Another interesting vessel that came to Durban was the small passenger ship/ferry Estrella Do Mar. She was usually up in Mozambique and Mombasa as far as I recall, and only headed South for repairs or dry docking. We managed a visit to her when she was still at the repair berths and she was a real surprise with her dormitory accommodation and forward lounge. The owner, Alex Costazos, was very friendly and he hinted that when the charter ended she may end up in South Africa doing short cruises.
We never saw her for a few years until we got to Durban one day and she was alongside. It was 1994, and we went on board and there was Alex once again, and his plan was almost ready to happen.
She was built as “Santa Maria de la Caridad” by Union Naval de Levante, Valencia, Spain, for Compañía Trasmediterránea. Delivered March 1967. Lpp 59.50 m, width 11 m, draught 5.18 m, 1199 BRT. She served Balearics and Canary Islands traffic until 1982 and was sold in 1984 to Pyrgi Chios Shipping Co., Greece, together with “Santa Maria de la Paz” and “Isla de Menorca”. After that her history becomes clouded until she turned up in Durban for a refit and mechanical work.
She did however, get a new lease of life and was sold to a Danish/Filipino company and rebuilt into a cruise ship for island hopping expeditions around the Philippine Archipelago. Called the Coco Explorer No 1, it was far from luxurious but lots of fun.
In 2005 she was replaced by a larger, more luxurious ship called the Coco Explorer No.2, another former Spanish ferry that is best known for its stint as the Greek Islands cruise ship Arcadia. The former Estrella do Mar was thus retired and sent to China for scrapping in the mid 2000’s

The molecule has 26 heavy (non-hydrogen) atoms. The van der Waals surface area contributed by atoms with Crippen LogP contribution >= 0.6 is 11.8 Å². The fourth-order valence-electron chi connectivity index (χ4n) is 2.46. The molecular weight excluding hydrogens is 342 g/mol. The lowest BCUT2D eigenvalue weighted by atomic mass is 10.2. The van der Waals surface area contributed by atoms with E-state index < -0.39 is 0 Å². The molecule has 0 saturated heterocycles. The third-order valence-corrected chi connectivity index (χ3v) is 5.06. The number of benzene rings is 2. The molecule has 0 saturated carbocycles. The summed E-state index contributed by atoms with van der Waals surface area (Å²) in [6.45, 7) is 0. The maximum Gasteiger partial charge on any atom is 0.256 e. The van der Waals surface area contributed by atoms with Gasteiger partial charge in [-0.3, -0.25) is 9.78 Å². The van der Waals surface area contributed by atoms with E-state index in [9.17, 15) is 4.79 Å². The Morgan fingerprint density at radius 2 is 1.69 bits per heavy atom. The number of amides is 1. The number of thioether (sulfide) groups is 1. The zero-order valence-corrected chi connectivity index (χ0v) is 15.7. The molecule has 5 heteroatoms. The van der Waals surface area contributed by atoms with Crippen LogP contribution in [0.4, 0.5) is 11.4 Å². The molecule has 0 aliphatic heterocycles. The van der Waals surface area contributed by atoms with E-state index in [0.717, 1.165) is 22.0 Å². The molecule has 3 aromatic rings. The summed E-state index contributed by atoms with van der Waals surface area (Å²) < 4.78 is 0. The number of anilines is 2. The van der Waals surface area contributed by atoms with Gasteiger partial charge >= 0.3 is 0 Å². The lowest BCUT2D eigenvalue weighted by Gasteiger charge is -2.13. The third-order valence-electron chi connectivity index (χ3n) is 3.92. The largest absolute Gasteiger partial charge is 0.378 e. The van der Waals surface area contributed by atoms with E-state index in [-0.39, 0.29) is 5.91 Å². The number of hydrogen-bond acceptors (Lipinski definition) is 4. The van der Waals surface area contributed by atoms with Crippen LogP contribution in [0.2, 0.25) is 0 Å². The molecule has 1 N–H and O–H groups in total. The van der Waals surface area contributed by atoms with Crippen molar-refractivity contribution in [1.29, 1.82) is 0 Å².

Additional info available at Simplon Postcards, further information on her career, and photographs courtesy of Jonathan Boonzaier.
© DRW 2004-2018. Page recreated 14/12/2008, moved to blog 02/03/2015
The long laid up Royal Zulu was resident in Durban harbour for many years. Originally brought across to Durban she was destined to become THE party ship, operating short cruises and with a disco, gambling, partying and all manner of what were nefarious activities to the previous government.
Royal Zulu in happier days
Alas, she fell foul of the licensing authorities and ruffled quite a few feathers. She was promptly arrested after very little service and ended up alongside a disused quay at the far end of the container berth where she slowly decayed for many years. She was eventually joined by the dormant RA Leigh, and the pair of them rusted away in silence.
Built as Santa Maria de la Nieves, she was one of 3 sister ships (Santa Maria de la Candelaria, Santa Maria de la Nieves, Santa Maria del Pino ) built in 1967 by Union Naval de Levante, Valencia, for inter-island services in the Canary Islands and the Balearics for Trasmediterránea of Spain.
Royal Zulu as built
Eventually she was sold for breaking up and we heard a story that one of her lifeboats eventually found its way to Johannesburg. In April 1987 we got on board her and it was a very strange feeling to be board this dead ship. Everything was as it was left, and I climbed the mast and poked around inside her, but we could not get below decks or onto the bridge, I always looked out for her I was in Durban, because realistically she was a part of Durban.
More information on Trasmediterránea man be found at Simplon Postcards
© DRW 2004-2018. Recreated 02/04/2015